Niven and Pournelle: Escape from Hell

Screen Shot 2016-03-08 at 9.31.36 AMWC’s parents had a 1948 edition of the White translation of Dante’s The Divine Comedy, the one with the Doré engravings. Those engravings were dark, gruesome and vivid; they were fascinating to a teenager, and sucked WC in to Dante’s great work. And demonstrated to WC that the first book of The Divine Comedy, “Inferno,” was by far the most interesting.

Larry Niven and Jerry Pournelle re one of the truly great science fiction novel collaboration in history. They have written absolutely top notch novels of first contact with aliens (The Mote in God’s Eye), alien invasion (Footfall) and doomsday meteor strike (Lucifer’s Hammer).

In 1976, Niven and Pournelle published their version of Inferno, a modern re-working of the first book of Dante’s opus. instead of Dante, the narrator was the fictional Alan Carpentier, nee Carpenter, a pedestrian science fiction writer. Dante’s guide was Virgil, the great Roman poet. Carpenter’s guide was, well, that’s a surprise, but let’s just say he was Italian also.

Inferno was interesting, if not quite great. In some ways, it also represented Niven’s lamentable descent into travelogue instead of plot. You know, “Inferno on $5 A Day.” But the novel also had some excellent moments, including the apparent ramblings of a mad psychiatrist, who turned out to understand the real purpose of Hell, or at least of Niven’s modern Inferno. The novel was a complete work; there was no real need to go back. There was no need for a sequel.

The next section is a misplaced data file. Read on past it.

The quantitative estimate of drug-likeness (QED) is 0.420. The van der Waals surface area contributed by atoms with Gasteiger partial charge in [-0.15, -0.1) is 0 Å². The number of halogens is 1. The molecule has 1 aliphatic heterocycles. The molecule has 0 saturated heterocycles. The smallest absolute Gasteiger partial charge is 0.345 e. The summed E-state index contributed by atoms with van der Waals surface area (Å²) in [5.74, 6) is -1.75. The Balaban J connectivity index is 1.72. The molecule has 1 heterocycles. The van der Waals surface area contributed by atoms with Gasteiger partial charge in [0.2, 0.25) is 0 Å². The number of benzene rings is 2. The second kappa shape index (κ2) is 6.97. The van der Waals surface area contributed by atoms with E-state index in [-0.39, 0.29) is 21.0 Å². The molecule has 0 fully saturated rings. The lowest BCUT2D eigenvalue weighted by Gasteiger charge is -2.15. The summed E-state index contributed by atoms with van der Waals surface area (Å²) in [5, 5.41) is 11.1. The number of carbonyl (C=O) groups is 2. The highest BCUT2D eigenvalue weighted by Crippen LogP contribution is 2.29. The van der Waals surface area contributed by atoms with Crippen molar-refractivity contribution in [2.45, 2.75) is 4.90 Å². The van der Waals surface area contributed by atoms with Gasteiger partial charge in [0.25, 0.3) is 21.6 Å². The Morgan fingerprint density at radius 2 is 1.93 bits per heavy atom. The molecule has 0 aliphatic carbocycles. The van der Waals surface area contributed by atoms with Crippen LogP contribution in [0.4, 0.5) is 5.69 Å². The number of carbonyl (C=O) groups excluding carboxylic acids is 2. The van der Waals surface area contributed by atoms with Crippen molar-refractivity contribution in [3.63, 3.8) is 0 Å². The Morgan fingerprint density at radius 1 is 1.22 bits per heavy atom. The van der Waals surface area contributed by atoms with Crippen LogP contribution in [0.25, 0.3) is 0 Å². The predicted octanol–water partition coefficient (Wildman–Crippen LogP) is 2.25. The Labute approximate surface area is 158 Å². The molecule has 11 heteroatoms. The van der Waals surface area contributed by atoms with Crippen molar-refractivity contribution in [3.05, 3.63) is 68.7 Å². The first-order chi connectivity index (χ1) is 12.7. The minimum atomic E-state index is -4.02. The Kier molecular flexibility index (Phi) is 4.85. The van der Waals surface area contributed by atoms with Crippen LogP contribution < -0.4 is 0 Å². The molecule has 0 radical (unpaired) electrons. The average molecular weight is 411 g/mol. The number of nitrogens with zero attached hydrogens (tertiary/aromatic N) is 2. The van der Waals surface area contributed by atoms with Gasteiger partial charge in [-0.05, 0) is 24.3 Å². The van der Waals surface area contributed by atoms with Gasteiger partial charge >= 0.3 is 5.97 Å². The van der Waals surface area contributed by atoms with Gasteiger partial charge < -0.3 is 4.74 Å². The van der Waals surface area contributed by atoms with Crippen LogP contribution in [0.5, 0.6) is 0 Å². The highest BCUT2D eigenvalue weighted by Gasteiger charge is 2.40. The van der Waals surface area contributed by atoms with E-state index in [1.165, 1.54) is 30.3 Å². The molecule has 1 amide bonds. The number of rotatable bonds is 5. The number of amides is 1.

But go back we did. In the overwrought title, Escape from Hell, Niven and Pournelle revisit Alan Carpenter as he tries to put into effect the ideas he developed in “Inferno.” They don’t involve any escape from Hell; quite the opposite.

Again, the novel has its moments. The despairing would-be rescuer of souls reclines on the roots of a tree in the Wood of Suicides. And the tree turns out to hold the spirit of Sylvia Plath. The first half of the novel has Carpenter tell the story of his failures to Plath. Nice irony, especially if you’ve read Plath’s poetry. But the back story device isn’t successful; the dialog with Plath is much more interesting than the back story of Carpenter’s earlier fumblings. Not until Plath is out of the tree and headed further into Hell does the story really pick up, and then gets even more badly bogged down in the complexities of, wait for it, papal encyclicals. (WC couldn’t make this up.)

And while WC has a pretty good grasp of The Divine Comedy, WC sure couldn’t figure out why there are exploding Arab terrorists roaming Hell. And can someone explain how Robert Oppenheimer’s fate fits into the plot? Other than as a nuclear deus ex machina? And exactly what has happened, in Heaven, Earth or Hell, that is causing humans to supplant Dante’s demons as the administrators of Hell? Why do a series of minor New Orleans political hacks become Princes (or Princesses) of Hell? Why does Aimee Semple McPherson, 1930’s woman radio evangelist, ride a Harley-Davidson in Hell? All of these are interesting images and ideas, but they float through the plot without being linked to any explanation. Niven and Pournelle used to bring us airtight plots. Not this time.

Three stars for the return of Nascar Oscar and Billy the Kid, but that’s being generous. Read their earlier Inferno; it’s pretty good. Anyone but collectors should skip the hardback Escape from Hell and wait for the paperback.